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    Never again my boy, never again’: Australian Soldiers’ Reactions to the South African War 1899-1902
    (Flinders University, 2006) Karageorgos, Effie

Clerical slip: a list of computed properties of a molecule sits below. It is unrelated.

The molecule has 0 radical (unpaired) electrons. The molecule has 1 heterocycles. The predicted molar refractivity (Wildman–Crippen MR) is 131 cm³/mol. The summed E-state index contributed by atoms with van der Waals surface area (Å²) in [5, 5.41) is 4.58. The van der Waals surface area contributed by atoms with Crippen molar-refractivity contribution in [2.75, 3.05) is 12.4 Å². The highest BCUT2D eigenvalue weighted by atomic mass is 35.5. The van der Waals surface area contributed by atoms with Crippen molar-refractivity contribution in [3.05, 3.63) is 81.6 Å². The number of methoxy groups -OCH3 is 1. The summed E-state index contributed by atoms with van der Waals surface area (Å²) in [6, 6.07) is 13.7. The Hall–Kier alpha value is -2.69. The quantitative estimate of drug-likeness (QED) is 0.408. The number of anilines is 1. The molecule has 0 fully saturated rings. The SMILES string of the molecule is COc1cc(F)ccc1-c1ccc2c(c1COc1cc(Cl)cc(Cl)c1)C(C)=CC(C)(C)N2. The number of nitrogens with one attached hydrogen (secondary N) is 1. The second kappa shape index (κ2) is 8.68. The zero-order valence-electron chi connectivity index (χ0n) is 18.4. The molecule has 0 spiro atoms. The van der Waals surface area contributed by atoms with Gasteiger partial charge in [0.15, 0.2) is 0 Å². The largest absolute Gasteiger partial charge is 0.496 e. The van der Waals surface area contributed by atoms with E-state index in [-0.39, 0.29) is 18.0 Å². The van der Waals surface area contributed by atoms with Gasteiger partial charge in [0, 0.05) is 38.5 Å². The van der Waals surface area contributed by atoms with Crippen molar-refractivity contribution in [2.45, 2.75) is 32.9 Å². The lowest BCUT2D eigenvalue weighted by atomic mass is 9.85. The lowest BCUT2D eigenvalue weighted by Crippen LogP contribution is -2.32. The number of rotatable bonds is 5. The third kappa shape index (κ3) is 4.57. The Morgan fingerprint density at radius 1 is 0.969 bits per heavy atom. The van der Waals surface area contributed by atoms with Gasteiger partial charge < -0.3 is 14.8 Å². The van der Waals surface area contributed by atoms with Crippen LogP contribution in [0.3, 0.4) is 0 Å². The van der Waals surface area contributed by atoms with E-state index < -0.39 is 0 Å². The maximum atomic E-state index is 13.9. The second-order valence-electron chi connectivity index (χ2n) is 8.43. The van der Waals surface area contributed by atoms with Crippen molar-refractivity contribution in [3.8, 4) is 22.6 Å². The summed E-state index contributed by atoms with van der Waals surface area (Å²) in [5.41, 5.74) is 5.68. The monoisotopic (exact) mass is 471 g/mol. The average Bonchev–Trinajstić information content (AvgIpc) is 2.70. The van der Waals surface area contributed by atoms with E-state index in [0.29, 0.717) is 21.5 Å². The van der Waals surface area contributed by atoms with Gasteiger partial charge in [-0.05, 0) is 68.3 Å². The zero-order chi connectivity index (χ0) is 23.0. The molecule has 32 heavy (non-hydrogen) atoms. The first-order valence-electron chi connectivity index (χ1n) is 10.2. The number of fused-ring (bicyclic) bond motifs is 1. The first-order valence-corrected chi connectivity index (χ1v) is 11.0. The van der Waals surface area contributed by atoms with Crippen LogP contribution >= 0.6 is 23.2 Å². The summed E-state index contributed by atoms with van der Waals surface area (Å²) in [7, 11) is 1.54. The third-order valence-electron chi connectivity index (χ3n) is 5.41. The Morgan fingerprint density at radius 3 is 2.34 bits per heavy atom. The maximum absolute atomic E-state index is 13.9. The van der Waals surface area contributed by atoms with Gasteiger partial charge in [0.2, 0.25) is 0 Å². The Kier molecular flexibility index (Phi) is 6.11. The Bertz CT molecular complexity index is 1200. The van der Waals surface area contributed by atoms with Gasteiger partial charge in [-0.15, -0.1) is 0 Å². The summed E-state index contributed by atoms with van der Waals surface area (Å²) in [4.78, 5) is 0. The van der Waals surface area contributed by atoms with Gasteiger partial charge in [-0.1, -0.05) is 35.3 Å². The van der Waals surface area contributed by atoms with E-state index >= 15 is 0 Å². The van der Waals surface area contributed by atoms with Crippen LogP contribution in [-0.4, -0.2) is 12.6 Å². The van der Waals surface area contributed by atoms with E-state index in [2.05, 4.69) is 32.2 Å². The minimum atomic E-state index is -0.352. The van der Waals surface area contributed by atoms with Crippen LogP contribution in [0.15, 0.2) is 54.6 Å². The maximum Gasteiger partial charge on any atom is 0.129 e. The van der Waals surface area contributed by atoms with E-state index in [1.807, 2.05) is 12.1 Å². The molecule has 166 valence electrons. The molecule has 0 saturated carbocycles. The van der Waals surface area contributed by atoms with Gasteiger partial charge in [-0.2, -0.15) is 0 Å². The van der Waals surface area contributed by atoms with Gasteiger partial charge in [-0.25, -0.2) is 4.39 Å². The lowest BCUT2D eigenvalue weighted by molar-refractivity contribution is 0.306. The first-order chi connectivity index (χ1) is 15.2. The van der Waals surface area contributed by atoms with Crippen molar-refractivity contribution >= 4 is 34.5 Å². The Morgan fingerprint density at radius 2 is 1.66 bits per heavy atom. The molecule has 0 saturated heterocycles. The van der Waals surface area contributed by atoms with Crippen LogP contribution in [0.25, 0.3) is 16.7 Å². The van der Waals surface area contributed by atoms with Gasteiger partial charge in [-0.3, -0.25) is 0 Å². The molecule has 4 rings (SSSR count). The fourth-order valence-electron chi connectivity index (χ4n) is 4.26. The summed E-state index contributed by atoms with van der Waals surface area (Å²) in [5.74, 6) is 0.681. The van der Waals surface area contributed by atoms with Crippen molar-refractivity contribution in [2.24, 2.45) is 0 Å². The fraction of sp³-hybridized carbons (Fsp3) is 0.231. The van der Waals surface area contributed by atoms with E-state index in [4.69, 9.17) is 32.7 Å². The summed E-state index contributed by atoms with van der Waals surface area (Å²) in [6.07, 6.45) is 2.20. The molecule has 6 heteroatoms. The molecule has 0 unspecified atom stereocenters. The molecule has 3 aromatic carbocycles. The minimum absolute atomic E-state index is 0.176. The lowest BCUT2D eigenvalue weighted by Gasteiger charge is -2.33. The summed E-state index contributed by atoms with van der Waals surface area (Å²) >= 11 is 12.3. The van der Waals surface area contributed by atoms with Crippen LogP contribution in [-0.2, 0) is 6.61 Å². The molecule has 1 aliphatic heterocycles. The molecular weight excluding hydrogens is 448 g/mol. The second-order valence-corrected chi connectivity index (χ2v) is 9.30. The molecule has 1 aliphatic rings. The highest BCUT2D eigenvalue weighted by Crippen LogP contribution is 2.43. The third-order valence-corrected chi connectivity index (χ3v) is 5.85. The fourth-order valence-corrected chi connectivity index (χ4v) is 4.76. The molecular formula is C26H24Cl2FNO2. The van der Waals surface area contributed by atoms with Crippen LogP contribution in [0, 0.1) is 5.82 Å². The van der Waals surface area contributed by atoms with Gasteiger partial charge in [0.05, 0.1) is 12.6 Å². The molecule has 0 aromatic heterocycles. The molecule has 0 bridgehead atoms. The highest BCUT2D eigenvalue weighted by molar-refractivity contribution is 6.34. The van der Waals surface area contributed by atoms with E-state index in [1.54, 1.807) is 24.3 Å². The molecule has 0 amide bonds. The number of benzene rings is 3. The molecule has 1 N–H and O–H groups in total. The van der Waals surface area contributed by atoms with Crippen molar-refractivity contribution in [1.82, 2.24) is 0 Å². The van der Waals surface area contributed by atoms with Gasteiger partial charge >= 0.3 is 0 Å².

The second South African War of 1899-1902 sparked widespread controversy in Australia, which in accounts of the war is usually represented by the jingoistic fervour by both civilians and volunteer soldiers on the departure of contingents for the front line. Reports of dissident opinion on the war were kept to a relative minimum in both the government and public domain in the years of the war, due mainly to the issue of ‘loyalty’ in society of the time, which prevented many from speaking out against the British Empire. Since its conclusion, and even from the late 1960s when various ‘revisionist’ accounts emerged, Australian literature on the war followed this ‘triumphalist’ approach. And, although recent studies do acknowledge elements of opposition, they have still been aligned more towards the triumphalist approach than any other. Such accounts deem the war one that enjoyed almost complete support by both the Australian public and the soldiers fighting in South Africa, during the entirety of the war. Soldiers’ accounts of the war, however, contain more subtlety than has been attributed to them, thus revealing their position on the war not to be as clearcut as has been claimed. This study revisits established perceptions on ‘public opinion’ and soldier dissidence during the war, and shows, by the examination of first-hand soldiers’ narratives and their relation to more recent theories on soldiering, the vital facets of soldier opinion neglected by these accounts.